“The D.A. and the Dame”

OK late again, I seem to have been living at work over the last few weeks, so my hobby time has been somewhat truncated. I am however pleased to of gotten finished the other two figures I bought from “Phalanx” a few weeks back (this may seem rather sad, as I only bought the five figures, but I’m working on the principle now that I paint up any new stuff before I allow myself to buy more). So what I have for your “delectation and delight” this week is these two rather nice figures from “Statuesque Miniatures”, that truth be told I only bought because I wanted the one figure (bet you can guess which one). Anyway I have no immediate gaming plans for these two (I do have a very vague plan in mind, but that may never happen) so these fall very much into the “I really want to paint that miniature” category. So after they were based up (you might think my choice of basing a little odd especially on the lady, but as I said I have a vague plan in mind, so trust me) and given a coat of matt black, the painting could commence.

DA Denton (Pulp alley official name), as usual I began by dry-brushing his gun with some chainmail, then undercoated his shoes, hat, the grips on his gun and waistcoat in chocolate brown, the waistcoat and hat were then highlighted in more of the same mixed with a touch of butternut, and the grips and shoes with leather brown. Then I mixed some dark blue with a touch of black and painted in his jacket and trousers before adding the stripes in blue grey and highlighting/ touching up in more dark blue. His shirt I added in cream with white highlights and his tie was more dark blue with porcelain blue spots. Flesh next European flesh first with the same mixed with pale flesh as the highlight after his eyes were added. His overcoat was first painted mid grey and then highlighted in the same with a touch of white added. That left just his hat band to add and some more butternut took care of that.

Jessica Scarlet (not official Pulp alley name, I came up with that), my “Dame to die for” was begun in the same manner as Denton above with a dry-brush of chainmail over her revolver, I then undercoated her dress in dark red before re-painting it metallic red (Jessica Rabbit has a lot to answer for!). Her exposed leg I wanted to do a stocking effect on, so going back to a technique I used many years ago I began by painting the leg in mid grey, then after mixing up a thin black wash (black paint and water), painted this over the grey, the wash settles in the curves and recesses giving just the effect I was after, I was rather pleased with this. I added her stiletto shoe next in pink burgundy with bright red highlights, and the grip on her pistol with chocolate brown and leather brown. Her long gloves were done in cream with white highlights and then her flesh was added in the same manner as Denton’s, European flesh with pale flesh added to it for the highlights. I did add some more details around her eyes, lining over the tops of them in dark blue and under them in black to make them bigger, I also added her lips in bright red (the hussy!). Hair next, and as a scarlet lady she had to be a red head! So chestnut was used for the basecoat and orange for the highlights. I then decided to do a bit of an experiment, I thought I’d try and highlight her dress, now I’ve never highlighted a metallic area before so I thought a trial run might be in order. I mixed some of the metallic red with white, some more with silver and a third blob with some pink, then painted them out and left them to dry, all three gave the lightened effect I was after but the silver had the most metallic shimmer to it, so that was the winner for me. I mixed up a bit more of this and highlighted her dress accordingly. That just left her jewelry, so necklace, bracelet and earring (you can only see the one) were undercoated in bronze and a highlight of shinning gold was then added to these areas.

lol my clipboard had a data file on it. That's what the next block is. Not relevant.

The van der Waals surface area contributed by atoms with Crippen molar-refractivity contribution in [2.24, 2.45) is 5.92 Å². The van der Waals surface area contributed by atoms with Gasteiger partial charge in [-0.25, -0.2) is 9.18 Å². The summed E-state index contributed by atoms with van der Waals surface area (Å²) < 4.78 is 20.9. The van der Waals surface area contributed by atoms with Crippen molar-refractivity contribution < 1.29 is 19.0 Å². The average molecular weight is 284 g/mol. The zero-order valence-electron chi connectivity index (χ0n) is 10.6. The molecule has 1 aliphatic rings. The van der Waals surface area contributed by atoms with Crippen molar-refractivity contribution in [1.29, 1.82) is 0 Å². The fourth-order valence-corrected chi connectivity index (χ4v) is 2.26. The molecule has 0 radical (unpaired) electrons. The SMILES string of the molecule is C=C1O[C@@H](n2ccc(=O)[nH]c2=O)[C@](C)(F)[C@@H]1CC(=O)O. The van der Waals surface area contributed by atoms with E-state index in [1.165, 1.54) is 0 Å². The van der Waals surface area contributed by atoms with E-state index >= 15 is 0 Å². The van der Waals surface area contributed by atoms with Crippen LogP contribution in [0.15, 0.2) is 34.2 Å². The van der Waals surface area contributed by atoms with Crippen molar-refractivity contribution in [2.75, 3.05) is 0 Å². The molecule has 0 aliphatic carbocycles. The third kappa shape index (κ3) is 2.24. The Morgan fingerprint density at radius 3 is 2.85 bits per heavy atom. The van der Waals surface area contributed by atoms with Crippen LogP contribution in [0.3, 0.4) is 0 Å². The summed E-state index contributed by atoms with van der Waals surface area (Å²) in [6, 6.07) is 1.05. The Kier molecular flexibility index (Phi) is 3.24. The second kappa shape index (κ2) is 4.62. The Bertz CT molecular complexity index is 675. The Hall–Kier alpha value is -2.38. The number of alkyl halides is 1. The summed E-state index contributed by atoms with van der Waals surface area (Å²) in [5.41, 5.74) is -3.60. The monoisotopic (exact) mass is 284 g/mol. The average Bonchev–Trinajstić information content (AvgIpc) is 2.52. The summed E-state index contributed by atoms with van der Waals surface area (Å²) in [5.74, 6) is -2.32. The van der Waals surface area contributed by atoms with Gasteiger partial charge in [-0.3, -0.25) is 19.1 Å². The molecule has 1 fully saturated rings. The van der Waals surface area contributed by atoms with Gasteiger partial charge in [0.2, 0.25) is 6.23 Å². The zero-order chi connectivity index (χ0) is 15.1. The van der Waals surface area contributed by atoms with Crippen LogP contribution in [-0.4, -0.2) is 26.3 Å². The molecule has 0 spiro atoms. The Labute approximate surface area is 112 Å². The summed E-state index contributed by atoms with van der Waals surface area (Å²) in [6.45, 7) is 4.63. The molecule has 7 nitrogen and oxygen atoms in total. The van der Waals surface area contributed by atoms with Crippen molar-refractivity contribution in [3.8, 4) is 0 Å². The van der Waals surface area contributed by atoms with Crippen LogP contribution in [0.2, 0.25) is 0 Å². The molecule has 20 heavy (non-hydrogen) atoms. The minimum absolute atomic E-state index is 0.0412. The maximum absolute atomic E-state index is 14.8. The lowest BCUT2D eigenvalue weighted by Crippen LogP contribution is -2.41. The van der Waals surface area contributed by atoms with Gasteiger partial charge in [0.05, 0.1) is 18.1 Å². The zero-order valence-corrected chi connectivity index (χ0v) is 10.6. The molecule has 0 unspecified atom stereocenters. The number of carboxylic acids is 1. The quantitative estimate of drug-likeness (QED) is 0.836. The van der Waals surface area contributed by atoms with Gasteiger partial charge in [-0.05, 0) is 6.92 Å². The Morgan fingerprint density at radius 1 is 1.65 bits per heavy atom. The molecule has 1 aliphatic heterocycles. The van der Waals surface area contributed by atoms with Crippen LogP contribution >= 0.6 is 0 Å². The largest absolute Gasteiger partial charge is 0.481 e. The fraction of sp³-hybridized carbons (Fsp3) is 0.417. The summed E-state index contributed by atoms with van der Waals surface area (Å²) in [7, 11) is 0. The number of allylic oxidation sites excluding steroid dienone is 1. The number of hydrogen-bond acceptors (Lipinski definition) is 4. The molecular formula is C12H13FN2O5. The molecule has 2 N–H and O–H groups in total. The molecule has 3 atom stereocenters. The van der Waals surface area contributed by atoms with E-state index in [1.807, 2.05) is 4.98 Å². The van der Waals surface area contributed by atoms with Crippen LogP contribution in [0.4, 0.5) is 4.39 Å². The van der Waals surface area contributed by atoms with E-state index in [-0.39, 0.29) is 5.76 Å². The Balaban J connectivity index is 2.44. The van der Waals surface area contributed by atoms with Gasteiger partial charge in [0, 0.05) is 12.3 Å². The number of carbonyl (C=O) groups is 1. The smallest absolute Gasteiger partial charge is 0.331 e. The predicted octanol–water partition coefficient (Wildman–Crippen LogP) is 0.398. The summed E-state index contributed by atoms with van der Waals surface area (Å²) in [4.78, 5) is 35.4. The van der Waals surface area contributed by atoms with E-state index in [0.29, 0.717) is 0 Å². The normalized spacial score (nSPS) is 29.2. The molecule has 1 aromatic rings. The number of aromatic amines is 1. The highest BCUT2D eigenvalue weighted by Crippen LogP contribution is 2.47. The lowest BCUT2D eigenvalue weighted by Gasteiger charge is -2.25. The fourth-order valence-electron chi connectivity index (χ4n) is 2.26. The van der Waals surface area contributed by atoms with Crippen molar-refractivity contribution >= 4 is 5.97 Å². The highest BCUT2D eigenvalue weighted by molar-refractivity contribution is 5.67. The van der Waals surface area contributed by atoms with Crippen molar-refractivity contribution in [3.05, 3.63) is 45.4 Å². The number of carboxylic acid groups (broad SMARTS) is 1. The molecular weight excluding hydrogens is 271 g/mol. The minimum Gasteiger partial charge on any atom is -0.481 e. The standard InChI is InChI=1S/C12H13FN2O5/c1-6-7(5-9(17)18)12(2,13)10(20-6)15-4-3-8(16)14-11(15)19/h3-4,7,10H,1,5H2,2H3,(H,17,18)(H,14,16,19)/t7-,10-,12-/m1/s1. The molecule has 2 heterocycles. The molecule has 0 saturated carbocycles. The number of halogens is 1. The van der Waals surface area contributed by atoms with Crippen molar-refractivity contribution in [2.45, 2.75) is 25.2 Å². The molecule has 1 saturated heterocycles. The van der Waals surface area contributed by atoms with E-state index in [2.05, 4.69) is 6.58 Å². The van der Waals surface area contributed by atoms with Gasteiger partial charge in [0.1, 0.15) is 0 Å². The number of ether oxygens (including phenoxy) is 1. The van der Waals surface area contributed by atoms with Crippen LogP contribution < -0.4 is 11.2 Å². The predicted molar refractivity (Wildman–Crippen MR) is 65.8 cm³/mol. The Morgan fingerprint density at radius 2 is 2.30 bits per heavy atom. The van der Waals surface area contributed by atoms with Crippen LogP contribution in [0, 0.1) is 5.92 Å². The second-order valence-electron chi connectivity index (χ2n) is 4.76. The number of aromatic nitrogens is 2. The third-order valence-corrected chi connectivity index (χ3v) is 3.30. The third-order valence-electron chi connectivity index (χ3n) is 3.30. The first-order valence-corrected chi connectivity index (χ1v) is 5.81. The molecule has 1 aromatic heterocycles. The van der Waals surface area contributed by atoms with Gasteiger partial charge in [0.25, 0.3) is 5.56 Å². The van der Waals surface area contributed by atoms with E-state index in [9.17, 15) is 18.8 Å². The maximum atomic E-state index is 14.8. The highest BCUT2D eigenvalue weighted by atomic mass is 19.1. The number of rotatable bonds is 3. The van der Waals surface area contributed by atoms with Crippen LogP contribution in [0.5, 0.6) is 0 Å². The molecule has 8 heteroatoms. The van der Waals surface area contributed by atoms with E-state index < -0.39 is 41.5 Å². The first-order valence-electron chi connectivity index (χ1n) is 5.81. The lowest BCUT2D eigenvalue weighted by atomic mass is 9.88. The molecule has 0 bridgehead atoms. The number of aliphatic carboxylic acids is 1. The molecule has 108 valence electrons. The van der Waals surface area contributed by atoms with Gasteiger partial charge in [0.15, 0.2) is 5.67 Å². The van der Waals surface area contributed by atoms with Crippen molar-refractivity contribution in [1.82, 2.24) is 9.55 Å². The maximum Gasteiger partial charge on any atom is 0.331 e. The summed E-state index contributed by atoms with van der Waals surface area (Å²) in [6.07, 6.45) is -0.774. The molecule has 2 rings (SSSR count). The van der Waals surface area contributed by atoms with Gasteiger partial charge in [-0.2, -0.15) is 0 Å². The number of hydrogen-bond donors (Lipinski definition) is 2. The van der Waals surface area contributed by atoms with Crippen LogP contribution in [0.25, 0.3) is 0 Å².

Both figures were then coated in Quickshade, Denton in “Strong tone” and Jessica in “Light tone”, originally I wasn’t going to shade her leg so worked around it, before thinking “what the hell, go for it!”, I think it looks alright still myself. Anyway once this was dry I based them up in my usual fashion (see early on in this post as to why), and a final “blow over” with the matt varnish finished them off. I’m pretty happy with the end results, now this is more my idea of what a “sexy” lady should look like Bryan, slightly less turquoise! 😉

Cheers Roger.

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29 Responses to “The D.A. and the Dame”

  1. Dave Stone says:

    Both figures look great Roger, nice attention to detail with the pin stripes on the suit. Another way to paint tights on a model, is paint in normal skin tones, then cover in a black glaze, repeat to get the sheer tone your looking for.
    With metallic colours, you can highlight with pure silver, then cover in a glaze in the case of the dress red.

    • Thanks Dave, never used glazes, or inks for that matter, I rather conservative when it comes to painting, I know what works for me and I stick to it really. I should be more adventurous I know but it would mean spending out on paints I might never use.

      Cheers Roger.

      • Dave Stone says: